Ex-FCA boss Martin Wheatley will be paid £827,000, including a £48,000 bonus, for his last 16 months at the regulator.
Wheatley resigned from the FCA and its board in July and September 2015 respectively, but continues to be employed by the regulator until 31 July 2016.
According to the FCA’s annual statement, Wheatley’s basic salary for period was £633,000 and other benefits totalled £89,000.
This includes a £36,123 allowance for the use of a driver and car until September 2015. He also made pension contributions of £57,000.
He was paid a total of £701,000 in 2014/15.
Included within the £827,000 total salary is Wheatley’s remuneration from 1 April to 31 July this year. For that period he will be paid £185,767, which includes a basic salary of £158,333, £13,184 in other benefits and £14,250 in 9 per cent non-pensionable contributions.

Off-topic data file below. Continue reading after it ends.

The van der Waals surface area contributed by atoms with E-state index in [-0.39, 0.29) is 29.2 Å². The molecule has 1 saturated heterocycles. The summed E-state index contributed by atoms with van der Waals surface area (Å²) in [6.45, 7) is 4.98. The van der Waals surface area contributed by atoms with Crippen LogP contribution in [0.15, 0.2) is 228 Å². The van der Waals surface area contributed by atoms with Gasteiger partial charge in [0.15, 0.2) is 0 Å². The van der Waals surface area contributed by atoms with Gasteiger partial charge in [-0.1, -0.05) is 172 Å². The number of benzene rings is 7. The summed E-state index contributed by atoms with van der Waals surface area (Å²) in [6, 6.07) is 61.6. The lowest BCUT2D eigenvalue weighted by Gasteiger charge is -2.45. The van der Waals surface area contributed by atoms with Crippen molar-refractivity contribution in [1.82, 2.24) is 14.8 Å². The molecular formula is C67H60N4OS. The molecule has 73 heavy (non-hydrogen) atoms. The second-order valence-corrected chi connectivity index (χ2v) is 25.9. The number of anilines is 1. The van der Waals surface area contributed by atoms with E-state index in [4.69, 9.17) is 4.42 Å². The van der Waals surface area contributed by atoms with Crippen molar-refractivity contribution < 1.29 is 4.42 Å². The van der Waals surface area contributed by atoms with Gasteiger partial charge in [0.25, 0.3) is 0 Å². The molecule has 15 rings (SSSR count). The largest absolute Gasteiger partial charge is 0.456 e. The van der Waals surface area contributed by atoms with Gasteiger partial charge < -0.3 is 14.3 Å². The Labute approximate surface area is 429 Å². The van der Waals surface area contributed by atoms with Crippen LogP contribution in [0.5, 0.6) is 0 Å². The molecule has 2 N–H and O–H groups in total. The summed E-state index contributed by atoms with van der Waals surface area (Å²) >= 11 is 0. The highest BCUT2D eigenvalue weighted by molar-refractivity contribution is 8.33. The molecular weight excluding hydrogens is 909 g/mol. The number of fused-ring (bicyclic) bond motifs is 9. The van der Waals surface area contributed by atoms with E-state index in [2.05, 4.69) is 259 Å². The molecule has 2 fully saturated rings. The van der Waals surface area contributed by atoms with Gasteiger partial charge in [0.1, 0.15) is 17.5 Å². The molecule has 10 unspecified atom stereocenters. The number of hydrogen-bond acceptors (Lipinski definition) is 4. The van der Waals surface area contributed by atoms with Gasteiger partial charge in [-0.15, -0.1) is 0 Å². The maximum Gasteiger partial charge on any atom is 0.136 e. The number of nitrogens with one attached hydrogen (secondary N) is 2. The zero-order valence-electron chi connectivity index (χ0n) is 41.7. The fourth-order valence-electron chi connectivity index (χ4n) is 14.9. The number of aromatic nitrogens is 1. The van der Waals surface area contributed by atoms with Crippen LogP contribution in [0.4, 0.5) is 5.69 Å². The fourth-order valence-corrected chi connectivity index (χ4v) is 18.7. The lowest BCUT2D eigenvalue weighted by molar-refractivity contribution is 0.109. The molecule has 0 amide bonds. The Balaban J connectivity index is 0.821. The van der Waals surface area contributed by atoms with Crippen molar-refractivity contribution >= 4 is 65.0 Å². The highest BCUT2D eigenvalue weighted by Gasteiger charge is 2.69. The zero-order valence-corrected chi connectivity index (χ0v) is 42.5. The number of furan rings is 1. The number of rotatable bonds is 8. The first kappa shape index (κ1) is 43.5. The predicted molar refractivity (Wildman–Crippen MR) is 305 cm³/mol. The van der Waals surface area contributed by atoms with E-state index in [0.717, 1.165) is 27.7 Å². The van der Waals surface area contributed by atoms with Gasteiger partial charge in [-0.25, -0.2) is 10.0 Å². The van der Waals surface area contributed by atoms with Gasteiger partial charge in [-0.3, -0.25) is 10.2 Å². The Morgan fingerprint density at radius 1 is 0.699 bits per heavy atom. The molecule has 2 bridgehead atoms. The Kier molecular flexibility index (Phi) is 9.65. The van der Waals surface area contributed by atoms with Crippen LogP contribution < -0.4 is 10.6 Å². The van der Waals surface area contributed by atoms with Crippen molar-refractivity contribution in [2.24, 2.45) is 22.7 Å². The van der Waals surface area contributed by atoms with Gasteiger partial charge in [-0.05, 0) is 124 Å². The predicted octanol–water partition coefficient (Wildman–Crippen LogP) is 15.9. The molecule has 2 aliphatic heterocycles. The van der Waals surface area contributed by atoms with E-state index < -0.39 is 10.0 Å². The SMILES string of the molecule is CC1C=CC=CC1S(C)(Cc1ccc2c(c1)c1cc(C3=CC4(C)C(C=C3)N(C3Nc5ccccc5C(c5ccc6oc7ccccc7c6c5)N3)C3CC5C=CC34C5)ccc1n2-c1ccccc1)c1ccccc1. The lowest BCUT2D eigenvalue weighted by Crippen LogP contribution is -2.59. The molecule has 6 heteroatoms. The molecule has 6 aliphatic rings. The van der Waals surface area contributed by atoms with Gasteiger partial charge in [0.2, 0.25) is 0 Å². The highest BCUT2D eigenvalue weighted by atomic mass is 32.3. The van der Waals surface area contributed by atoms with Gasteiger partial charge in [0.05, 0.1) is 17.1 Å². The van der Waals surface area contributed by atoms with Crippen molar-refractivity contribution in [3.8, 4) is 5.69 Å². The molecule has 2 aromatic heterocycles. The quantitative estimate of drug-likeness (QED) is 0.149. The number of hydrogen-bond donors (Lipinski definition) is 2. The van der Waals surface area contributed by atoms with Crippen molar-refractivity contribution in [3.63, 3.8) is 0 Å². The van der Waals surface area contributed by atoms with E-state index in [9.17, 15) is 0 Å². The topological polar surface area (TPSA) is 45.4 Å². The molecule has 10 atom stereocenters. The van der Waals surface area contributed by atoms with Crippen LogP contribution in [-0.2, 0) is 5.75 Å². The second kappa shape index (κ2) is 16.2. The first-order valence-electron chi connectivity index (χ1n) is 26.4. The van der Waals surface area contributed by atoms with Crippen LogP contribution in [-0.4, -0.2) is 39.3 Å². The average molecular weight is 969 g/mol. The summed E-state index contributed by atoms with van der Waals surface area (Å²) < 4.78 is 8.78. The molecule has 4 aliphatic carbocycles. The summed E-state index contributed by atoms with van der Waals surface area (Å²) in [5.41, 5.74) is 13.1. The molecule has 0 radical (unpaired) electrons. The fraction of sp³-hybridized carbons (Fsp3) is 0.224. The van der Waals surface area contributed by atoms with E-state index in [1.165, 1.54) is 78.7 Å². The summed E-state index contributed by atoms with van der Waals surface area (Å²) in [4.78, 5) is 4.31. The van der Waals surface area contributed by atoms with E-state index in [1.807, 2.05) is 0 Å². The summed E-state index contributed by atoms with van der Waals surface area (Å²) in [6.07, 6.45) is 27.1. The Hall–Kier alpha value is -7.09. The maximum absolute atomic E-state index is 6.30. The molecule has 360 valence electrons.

Tracey McDermott, who took over as acting chief executive after Wheatley resigned, was paid £570,000 for the year ending 31 March 2016.
McDermott received a basic salary of £376,000, a £75,000 bonus, and £74,000 in other benefits, which included £40,925 for the use of the car and driver from September 2015.
FCA chairman John Griffith-Jones received £192,000 in total remuneration from the FCA last year and was not paid a bonus.
Elsewhere in the report, the FCA wrote off £3.2m from the value of software licences it purchased in 2014 as a “constructive loss”. The licences were part of a one-year contract the regulator entered.
The annual report explains: “The FCA capitalised the remaining balance of £0.7m as an intangible asset, since at the time it believed it could realise value from on-selling some of the licences. This did not turn out to be the case and the assets have now been fully impaired in the year to 31 March 2016. The contract expired in May 2015 and has not been renewed.”
The report also reveals that advisers made the most whistleblowing disclosures when compared with other financial services sectors.
Advisers referred 170 whistleblowing cases to the regulator last year, ahead of second-ranked consumer credit firms which referred 145 cases and third-ranked retail banks which referred 114 cases.
In total the FCA received 1014 whistleblowing cases which was down from 1340 the previous year.